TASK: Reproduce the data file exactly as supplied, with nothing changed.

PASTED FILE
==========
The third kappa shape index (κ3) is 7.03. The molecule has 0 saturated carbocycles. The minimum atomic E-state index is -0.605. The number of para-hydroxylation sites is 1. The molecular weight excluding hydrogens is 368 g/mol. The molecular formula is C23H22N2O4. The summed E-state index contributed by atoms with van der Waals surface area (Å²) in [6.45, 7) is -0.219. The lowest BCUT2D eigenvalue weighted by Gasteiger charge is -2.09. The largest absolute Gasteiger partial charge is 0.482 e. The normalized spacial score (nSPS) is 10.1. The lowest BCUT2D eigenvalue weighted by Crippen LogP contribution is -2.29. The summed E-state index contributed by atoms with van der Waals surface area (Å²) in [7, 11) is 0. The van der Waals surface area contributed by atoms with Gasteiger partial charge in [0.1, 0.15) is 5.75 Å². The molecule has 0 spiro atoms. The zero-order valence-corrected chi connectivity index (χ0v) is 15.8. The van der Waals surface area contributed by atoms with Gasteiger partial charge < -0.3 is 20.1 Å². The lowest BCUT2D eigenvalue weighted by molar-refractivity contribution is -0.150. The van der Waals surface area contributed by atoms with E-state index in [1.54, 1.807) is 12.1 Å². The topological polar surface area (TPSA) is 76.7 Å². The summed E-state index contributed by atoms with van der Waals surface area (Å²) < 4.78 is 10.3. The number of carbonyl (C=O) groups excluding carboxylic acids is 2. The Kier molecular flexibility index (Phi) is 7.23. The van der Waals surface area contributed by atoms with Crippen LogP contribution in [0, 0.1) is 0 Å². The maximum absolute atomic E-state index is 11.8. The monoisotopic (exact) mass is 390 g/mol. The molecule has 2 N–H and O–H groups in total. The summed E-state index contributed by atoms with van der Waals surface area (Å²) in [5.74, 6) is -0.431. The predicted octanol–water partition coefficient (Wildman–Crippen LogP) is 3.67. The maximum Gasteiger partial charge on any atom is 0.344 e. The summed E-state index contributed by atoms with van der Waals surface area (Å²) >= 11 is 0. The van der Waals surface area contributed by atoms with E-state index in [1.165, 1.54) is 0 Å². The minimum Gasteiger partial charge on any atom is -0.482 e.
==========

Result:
The third kappa shape index (κ3) is 7.03. The molecule has 0 saturated carbocycles. The minimum atomic E-state index is -0.605. The number of para-hydroxylation sites is 1. The molecular weight excluding hydrogens is 368 g/mol. The molecular formula is C23H22N2O4. The summed E-state index contributed by atoms with van der Waals surface area (Å²) in [6.45, 7) is -0.219. The lowest BCUT2D eigenvalue weighted by Gasteiger charge is -2.09. The largest absolute Gasteiger partial charge is 0.482 e. The normalized spacial score (nSPS) is 10.1. The lowest BCUT2D eigenvalue weighted by Crippen LogP contribution is -2.29. The summed E-state index contributed by atoms with van der Waals surface area (Å²) in [7, 11) is 0. The van der Waals surface area contributed by atoms with Gasteiger partial charge in [0.1, 0.15) is 5.75 Å². The molecule has 0 spiro atoms. The zero-order valence-corrected chi connectivity index (χ0v) is 15.8. The van der Waals surface area contributed by atoms with Gasteiger partial charge < -0.3 is 20.1 Å². The lowest BCUT2D eigenvalue weighted by molar-refractivity contribution is -0.150. The van der Waals surface area contributed by atoms with E-state index in [1.54, 1.807) is 12.1 Å². The topological polar surface area (TPSA) is 76.7 Å². The summed E-state index contributed by atoms with van der Waals surface area (Å²) < 4.78 is 10.3. The number of carbonyl (C=O) groups excluding carboxylic acids is 2. The Kier molecular flexibility index (Phi) is 7.23. The van der Waals surface area contributed by atoms with Crippen LogP contribution in [0, 0.1) is 0 Å². The maximum absolute atomic E-state index is 11.8. The monoisotopic (exact) mass is 390 g/mol. The molecule has 2 N–H and O–H groups in total. The summed E-state index contributed by atoms with van der Waals surface area (Å²) in [5.74, 6) is -0.431. The predicted octanol–water partition coefficient (Wildman–Crippen LogP) is 3.67. The maximum Gasteiger partial charge on any atom is 0.344 e. The summed E-state index contributed by atoms with van der Waals surface area (Å²) >= 11 is 0. The van der Waals surface area contributed by atoms with E-state index in [1.165, 1.54) is 0 Å². The minimum Gasteiger partial charge on any atom is -0.482 e.